Luxury British carmaker Bentley plans to spend $3.4 billion over the next decade to become fully electric by 2030.
The multi-billion dollar investment will include a “complete transformation” of Bentley’s manufacturing factory in Crewe, England, the brand said on Wednesday. All Bentley cars are built at the plant, which employs 4,000 workers.
The first fully electric vehicle (EV) from Bentley, which is owned by Germany’s Volkswagen, will roll off the production line in 2025. The 102-year-old brand announced its electrification goals in 2020 as a cornerstone of its “Beyond100” business plan, which also includes going carbon neutral by the end of the decade.
The company’s Crewe factory achieved carbon neutral certification back in 2019 through the use of renewable energy and offsets. It has “industry-leading credentials,” Peter Bosch, board member for manufacturing at Bentley, revealed in a release. He added that the upgraded factory will also “go to zero with water, waste, and other environmental impacts.”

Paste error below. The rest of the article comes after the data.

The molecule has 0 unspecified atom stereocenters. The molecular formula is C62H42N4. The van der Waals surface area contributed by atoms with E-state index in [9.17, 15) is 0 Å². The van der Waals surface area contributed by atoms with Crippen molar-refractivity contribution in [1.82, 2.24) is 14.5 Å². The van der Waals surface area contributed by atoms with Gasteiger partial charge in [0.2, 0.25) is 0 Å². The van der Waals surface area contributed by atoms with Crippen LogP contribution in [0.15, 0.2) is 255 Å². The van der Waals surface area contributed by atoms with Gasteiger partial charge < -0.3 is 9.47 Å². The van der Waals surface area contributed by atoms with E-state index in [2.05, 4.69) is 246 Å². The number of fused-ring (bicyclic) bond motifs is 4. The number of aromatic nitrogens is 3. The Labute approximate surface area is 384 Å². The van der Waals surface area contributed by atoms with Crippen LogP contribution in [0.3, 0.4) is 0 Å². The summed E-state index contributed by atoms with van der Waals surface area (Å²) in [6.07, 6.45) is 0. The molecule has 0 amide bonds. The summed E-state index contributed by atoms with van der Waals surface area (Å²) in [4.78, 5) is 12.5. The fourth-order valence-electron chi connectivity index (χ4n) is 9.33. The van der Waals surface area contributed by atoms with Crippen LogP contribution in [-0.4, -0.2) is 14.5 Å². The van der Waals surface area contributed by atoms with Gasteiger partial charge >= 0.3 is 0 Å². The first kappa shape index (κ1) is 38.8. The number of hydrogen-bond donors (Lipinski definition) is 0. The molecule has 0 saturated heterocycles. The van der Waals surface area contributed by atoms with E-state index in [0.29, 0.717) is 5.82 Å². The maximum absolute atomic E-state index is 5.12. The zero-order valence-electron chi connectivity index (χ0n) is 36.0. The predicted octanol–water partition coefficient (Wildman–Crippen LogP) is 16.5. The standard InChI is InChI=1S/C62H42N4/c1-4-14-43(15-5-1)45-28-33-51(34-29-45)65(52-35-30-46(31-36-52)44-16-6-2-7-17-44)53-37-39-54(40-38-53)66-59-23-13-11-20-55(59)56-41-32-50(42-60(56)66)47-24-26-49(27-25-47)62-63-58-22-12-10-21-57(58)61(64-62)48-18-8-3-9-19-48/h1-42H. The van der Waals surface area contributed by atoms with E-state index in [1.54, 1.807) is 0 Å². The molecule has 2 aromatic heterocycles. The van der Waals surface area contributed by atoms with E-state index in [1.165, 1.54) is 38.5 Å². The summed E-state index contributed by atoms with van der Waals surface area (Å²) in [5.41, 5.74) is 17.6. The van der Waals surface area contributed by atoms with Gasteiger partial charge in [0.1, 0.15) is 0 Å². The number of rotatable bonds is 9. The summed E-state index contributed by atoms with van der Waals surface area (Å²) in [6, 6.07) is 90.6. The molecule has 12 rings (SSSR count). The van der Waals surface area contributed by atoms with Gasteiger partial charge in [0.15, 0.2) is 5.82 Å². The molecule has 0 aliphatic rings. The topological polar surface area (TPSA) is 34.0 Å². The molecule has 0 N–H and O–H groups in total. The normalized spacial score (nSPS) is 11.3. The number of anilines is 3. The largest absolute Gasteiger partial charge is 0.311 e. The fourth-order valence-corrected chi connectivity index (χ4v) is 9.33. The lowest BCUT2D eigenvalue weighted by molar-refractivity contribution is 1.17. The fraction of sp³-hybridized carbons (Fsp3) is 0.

Bentley’s big move into electrification
The hard pivot to EVs is a major change for the luxury brand. It’s best known for its powerful eight- and 12-cylinder combustion engines and cars that can cost upwards of $200,000. But, the change is necessary: the UK’s ban on new fossil fuel cars starts in 2030. The plan is part of the nation’s 10-point “green industrial revolution” aimed at helping the country reach net-zero emissions by 2050.
In 2019, Bentley’s centennial, the company revealed an electric concept car called the EXP 100 GT, which featured sustainable and circular materials. The interior was made from a plant-based leather created with leftover grape skins, seeds, and stalks from the wine industry. The exterior paint was made from rice husk ash, a byproduct of the rice industry.
Despite not being perfect (for several reasons, such as the mining of rare minerals and prohibitive costs), EVs are a more sustainable alternative to cars that run on gas, and experts maintain that a transition away from fossil fuels is necessary to curb the effects of climate change. The transportation industry is responsible for roughly 30 percent of all greenhouse gas emissions, and 85 percent of a car’s carbon emissions come from fuel use. According to a study published in the journal Nature Sustainability, a global switch to EVs could cut emissions across most regions.
Multiple carmakers have announced plans to transition to EVs in the coming years, including Honda, Volvo, and Ford.